Practical Takeaways for Employers

Karlo has an immediate impact on employers in the Third Circuit as it relates to age discrimination claims.  Employers in the Third Circuit should carefully design disparate impact analyses on their policies and practices to account for subgroups of employees based on age.

It is unclear at this point whether Karlo will apply outside of the ADEA context.  The decision may indicate a willingness of courts, particularly those in the Third Circuit, to recognize disparate-impact claims using subgroup statistical evidence of other protected classes covered under other statutes (such as race, color, religion, sex, or national origin classes protected by Title VII).  As a result, employers in the Third Circuit should further consider designing disparate impact analyses on their policies and practices to account for subgroups of protected classes under other statutes. 

Employers outside the Third Circuit who are considering conducting a RIF or implementing other policies or practices should consult with their labor and employment counsel to determine whether the proposed action may disparately impact a protected class of employees.

Campbell Litigation will continue to follow this development and report back when further updates are available.

 

[1] The Third Circuit hears appeals from federal district courts in Delaware, New Jersey, Pennsylvania, and the U.S. Virgin Islands.

[2] Karlo v. Pittsburgh Glass Works, LLC, No. 15-3435, 2017 WL 83385 (3d Cir. Jan. 10, 2017).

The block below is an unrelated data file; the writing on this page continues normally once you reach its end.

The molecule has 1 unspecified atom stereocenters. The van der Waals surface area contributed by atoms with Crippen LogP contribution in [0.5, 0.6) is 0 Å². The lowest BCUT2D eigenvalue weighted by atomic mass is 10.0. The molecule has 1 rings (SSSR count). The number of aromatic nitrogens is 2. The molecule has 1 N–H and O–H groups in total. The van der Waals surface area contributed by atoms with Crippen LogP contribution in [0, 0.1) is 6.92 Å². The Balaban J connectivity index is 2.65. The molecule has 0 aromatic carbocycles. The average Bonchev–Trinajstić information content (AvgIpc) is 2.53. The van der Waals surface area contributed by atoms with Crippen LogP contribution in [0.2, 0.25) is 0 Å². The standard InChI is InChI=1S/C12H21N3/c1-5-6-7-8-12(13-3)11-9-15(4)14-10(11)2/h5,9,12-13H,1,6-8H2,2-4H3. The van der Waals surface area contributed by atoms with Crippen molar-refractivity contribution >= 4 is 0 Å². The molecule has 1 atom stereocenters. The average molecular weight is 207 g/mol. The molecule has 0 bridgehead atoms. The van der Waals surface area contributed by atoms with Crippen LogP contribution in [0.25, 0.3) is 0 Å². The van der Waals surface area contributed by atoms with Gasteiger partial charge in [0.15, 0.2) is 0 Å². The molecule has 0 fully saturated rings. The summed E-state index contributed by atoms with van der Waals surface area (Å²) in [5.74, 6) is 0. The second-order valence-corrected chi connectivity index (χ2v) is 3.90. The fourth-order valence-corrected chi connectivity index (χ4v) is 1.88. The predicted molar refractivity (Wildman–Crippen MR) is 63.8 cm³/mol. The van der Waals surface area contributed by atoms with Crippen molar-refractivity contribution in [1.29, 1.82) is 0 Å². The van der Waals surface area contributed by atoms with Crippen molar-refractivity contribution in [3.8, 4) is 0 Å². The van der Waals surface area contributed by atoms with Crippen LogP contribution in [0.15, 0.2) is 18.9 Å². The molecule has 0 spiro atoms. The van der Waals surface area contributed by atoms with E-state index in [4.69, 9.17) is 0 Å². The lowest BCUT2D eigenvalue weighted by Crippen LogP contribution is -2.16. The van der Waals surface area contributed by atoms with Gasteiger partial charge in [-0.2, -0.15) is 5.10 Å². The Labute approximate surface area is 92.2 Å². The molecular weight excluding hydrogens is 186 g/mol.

[3] See 29 U.S.C. § 621, et seq.

[4] See Griggs v. Duke Power Co., 401 U.S. 424 (1971).

[5] Id. at 431.

[6] Karlo, 2017 WL 83385, at *4.

[7] See 29 U.S.C. § 623(f)(1); see also 29 C.F.R. § 1625.7.  This is similar to, but less demanding than, the employer’s burden under Title VII of the Civil Rights Act of 1964 (“Title VII”), which requires the employer to show the policy or practice is a “business necessity.”  Smith v. City of Jackson, 544 U.S. 228, 240 (2005).

[8] Karlo, 2017 WL 83385, at *1-2. 

[9] Id.

[10] Id.

[11] Id.

[12] See Karlo v. Pittsburgh Glass Works, LLC, No. 2-10-cv-01283, 2015 WL 5156913 (W.D. Pa. Sept. 2, 2015).

[13] See Lowe v. Commack Union Free Sch. Dist., 866 F.2d 1364 (2d Cir. 1989).  The Second Circuit hears appeals from federal district courts in Connecticut, Massachusetts, New Hampshire, Rhode Island, and Vermont.

[14] See Smith v. Tenn. Valley Auth., 924 F.2d 1059 (6th Cir. 1991).  The Sixth Circuit hears appeals from federal district courts in Kentucky, Michigan, Ohio, and Tennessee.

[15] See EEOC v. McDonnell Douglas Corp., 191 F.3d 948 (8th Cir. 1999).  The Eighth Circuit hears appeals from federal district courts in Arkansas, Iowa, Minnesota, Missouri, Nebraska, North Dakota, and South Dakota.

[16] Karlo, 2017 WL 83385, at *1-2.

[17] Id. at 5-9.

[18] See O’Connor v. Consolidated Coin Caterers Corp., 517 U.S. 308 (1996).  In O’Connor, a fifty-six-year-old employee was replaced by a significantly younger worker over the age of forty.  Notably, O’Connor involves a disparate-treatment claim, which requires a showing of discriminatory intent.  As discussed above, disparate-impact claims require no such showing.